Middle-Earth Fanfiction Awards

Spring Cleaning

Author: Russandol
Nominator: elfscribe
2011 Award Category: Humor: General - Second Place

Story Type: Story : Length: Short Story
Rating: General -- Reason for Rating: N/A
Summary: One day during the Noontide of the Blessed Realm, Manwë and Varda get ready for a celebration at Ilmarin, their halls upon the peak of Taniquetil. Written for B2MeM 2011, Day 31: Valinor. "Against stupidity the gods themselves contend in vain." Friedrich Schiller


Reviewed by: Adonnen Estenniel -- Score: 10

This is a delightful piece of writing. The author’s humorous take on what could have been an extremely serious situation was perfect for the scene, and it was consistent and entertaining throughout; the idea was carried on perfectly throughout the piece. The more light-hearted and comical presentation of the Valar made by the author was a departure from "traditional" portrayals, and though I was surprised (and perhaps a bit confused) in the beginning, I found that I enjoyed it very much, perhaps because of its uniqueness. To further cement to comedic aspect of the piece, the author chose a more modern vocabulary, and I thought it contributed very well to the piece’s less-serious style and tone; in addition, the present-day vocabulary made for a very wonderful characterization of the Valar, which though unique and different, did not seem to be at odds with anything Tolkien stated implicitly. Personally, I loved this interpretation of characters and personality, as it felt more real, and perhaps brought to light certain things I had never considered before. Like gods in many a mythology, the characters were blissfully unaware of anything but their own intents and purposes, completely uncaring of the impact their actions would have on anyone else. That, more than anything else, was what I enjoyed so much about this piece.

-- Thank you for your review, Adonnen Estenniel, I'm glad you enjoyed this unconventional view of the Valar. You're spot on, it's their blissful ignorance about their well-meaning actions, taken to the extreme of parody, that I wanted to highlight with this story. I didn't consciously go for very modern vocabulary, but it's good to know it didn't jar. Thanks again!

Reviewed by: Himring -- Score: 9

Hilarious and wildly imaginative, but with a darker and more serious side to it. The Valar are trying hard, too hard even, but unfortunately that still doesn't mean they've got the hang of how to deal with elves. Between the understandable temptation to experiment and not quite knowing where to stop, between the casual exercise of huge powers and their lack of insight into others' physical limitations, Manwe and Varda may be poetically inspiring but they are also endearingly naive, unintentionally irresponsible, and extremely hazardous to be around. Manwe's honoured dinner guests get caught up in their host's vigorous attempt at spring-cleaning and almost fail to make it to their dinner alive. There are numerous details I love in this story, among them in particular the idea of Varda's new gown (truly astronomical in every way!) and of Manwe's superb paper glider collection, nobly sacrificed for the great social occasion. The story was written for the B2MeM prompts: "against stupidity the gods themselves contend in vain" and "Valinor" and has filled them perfectly while turning the original intention of the Schiller quotation on its head.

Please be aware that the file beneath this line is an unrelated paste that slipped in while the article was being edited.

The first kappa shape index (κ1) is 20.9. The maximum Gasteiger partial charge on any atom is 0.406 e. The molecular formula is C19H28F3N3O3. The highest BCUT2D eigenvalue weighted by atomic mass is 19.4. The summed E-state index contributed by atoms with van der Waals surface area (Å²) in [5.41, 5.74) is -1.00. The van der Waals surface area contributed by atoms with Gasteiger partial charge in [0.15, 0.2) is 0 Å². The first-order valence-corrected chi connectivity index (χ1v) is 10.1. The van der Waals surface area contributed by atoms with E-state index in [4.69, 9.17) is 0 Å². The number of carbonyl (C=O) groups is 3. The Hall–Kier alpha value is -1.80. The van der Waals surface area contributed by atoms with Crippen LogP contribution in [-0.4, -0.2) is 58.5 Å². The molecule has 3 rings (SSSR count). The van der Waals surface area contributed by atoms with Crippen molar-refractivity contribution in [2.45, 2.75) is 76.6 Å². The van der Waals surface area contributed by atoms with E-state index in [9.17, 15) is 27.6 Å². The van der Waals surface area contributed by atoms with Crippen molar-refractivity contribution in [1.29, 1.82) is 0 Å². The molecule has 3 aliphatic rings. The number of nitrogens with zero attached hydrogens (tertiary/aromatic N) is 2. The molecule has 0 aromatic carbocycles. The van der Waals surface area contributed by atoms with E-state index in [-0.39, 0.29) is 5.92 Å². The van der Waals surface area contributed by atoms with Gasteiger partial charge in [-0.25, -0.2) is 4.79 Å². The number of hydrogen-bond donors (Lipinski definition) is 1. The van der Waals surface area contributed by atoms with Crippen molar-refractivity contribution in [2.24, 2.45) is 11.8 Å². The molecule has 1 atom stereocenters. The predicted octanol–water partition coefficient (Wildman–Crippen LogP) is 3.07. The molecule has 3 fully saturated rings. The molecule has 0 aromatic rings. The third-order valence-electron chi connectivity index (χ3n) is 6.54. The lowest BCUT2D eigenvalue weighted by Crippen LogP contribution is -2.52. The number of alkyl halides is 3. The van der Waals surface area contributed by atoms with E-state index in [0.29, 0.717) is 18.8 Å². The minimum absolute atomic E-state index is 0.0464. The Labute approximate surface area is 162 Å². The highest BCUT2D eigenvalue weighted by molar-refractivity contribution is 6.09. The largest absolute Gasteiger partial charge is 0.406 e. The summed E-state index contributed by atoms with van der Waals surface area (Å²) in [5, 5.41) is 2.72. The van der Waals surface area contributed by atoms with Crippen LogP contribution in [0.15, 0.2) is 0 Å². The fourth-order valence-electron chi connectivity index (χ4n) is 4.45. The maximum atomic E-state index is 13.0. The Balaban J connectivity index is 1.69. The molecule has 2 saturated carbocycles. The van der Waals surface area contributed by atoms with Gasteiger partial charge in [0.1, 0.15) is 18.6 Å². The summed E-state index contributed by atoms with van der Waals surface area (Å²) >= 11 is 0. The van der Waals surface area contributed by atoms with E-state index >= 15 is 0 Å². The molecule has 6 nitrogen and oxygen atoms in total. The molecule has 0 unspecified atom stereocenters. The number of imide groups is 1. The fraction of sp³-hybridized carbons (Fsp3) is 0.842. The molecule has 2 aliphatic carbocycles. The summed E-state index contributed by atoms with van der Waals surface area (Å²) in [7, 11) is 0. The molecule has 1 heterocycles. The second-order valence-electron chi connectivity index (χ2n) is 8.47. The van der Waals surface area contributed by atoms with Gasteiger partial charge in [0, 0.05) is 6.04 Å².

-- The B2BeM prompt made me rub my hands with glee. It was practically telling me to write about this couple in their lofty mansion. Maybe stupidity is too harsh a word for them, perhaps naivety would be more accurate, made worse by powers too great for us poor mortals to imagine. I'm glad you enjoyed Manwë's glider collection. Don't worry, he'll build better models next time. Thanks, Himring!

Reviewed by: Lyra -- Score: 7

I'll shamelessly admit that I've always thought Manwë can't have been much brighter than Tulkas, so the daftness he shows in this funny short story amused me quite a bit. I also enjoyed how the Valar were at the same time portrayed as pretty human - what with Varda's obsession with her dress, or Manwë's paper glider collection - and yet as utterly different - considering that ["tomorrow at dusk"] would be considered ["plenty of time"] to make a whole new set of mithril crockery, or that Manwë's efforts to clear the path of snow would cause a mighty avalanche. On the whole, the Valar appear just as petty and chaotic as the Greek or Roman pantheon... The communication between the Powers reads smooth and effortless and at the same time quite hilarious - and even in such a funny story and with such a short appearance, Námo manages to be scary. A good laugh for reading between the heavier pieces!